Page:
Properties of exponents: How does numerator of 1/a^{-5/6} become -1 ?

aaron

New member
Joined
Dec 21, 2018
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1
Hi There,

I am trying to relearn maths and am going through Khan academy.

I have gotten to algebra one and mostly I am understanding it however I have hit the below problem and cannot figure it out.



Simplify the following:

. . . . .\(\displaystyle \dfrac{1}{a^{-\frac{5}{6}}}\)



Solution:

. . . . .\(\displaystyle \begin{align}\dfrac{1}{a^{-\frac{5}{6}}}\, &=\, \left(a^{-\frac{5}{6}}\right)^{-1}\\
\\
&=\, a^{\frac{5}{6}}\end{align}\)



I was wondering if anyone could explain the full workings of how the numerator becomes -1 to me please?

Thanks so much for your time.

Regards
Aaron
 

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Dr.Peterson

Elite Member
Joined
Nov 12, 2017
Messages
4,395
Hi There,

I am trying to relearn maths and am going through Khan academy.

I have gotten to algebra one and mostly I am understanding it however I have hit the below problem and cannot figure it out.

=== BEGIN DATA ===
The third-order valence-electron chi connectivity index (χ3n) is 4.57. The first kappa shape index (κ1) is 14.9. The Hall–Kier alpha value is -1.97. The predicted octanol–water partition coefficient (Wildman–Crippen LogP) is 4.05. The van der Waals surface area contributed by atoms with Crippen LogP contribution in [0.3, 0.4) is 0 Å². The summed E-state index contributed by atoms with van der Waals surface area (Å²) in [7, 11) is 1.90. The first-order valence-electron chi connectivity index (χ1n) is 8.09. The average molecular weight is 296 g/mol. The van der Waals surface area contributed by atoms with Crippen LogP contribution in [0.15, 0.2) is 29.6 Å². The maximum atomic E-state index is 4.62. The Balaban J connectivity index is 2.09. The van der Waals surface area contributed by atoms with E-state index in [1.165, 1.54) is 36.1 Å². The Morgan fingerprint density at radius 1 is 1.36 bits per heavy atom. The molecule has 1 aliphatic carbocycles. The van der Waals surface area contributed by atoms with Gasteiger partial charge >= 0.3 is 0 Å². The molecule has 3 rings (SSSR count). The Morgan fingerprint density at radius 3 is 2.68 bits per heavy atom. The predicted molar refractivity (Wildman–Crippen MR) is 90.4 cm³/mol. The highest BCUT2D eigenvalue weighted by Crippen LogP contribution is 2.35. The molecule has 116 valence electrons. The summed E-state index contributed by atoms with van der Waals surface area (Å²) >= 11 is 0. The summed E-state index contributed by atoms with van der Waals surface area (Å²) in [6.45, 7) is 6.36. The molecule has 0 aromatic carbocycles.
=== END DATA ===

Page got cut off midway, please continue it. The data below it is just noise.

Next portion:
Simplify the following:

. . . . .\(\displaystyle \dfrac{1}{a^{-\frac{5}{6}}}\)



Solution:

. . . . .\(\displaystyle \begin{align}\dfrac{1}{a^{-\frac{5}{6}}}\, &=\, \left(a^{-\frac{5}{6}}\right)^{-1}\\
\\
&=\, a^{\frac{5}{6}}\end{align}\)



I was wondering if anyone could explain the full workings of how the numerator becomes -1 to me please?

Thanks so much for your time.

Regards
Aaron
Did you mean the exponent, rather than the numerator?

They are applying the rule that 1/bn = b-n. I would have directly said, 1/a-5/6 = a-(-5/6) = a5/6, taking b to be a, and n to be -5/6.

What they did is to use the special case 1/b = b-1, and take b in the rule to be a-5/6. Then they applied a second rule, (bm)n = b(mn).
 
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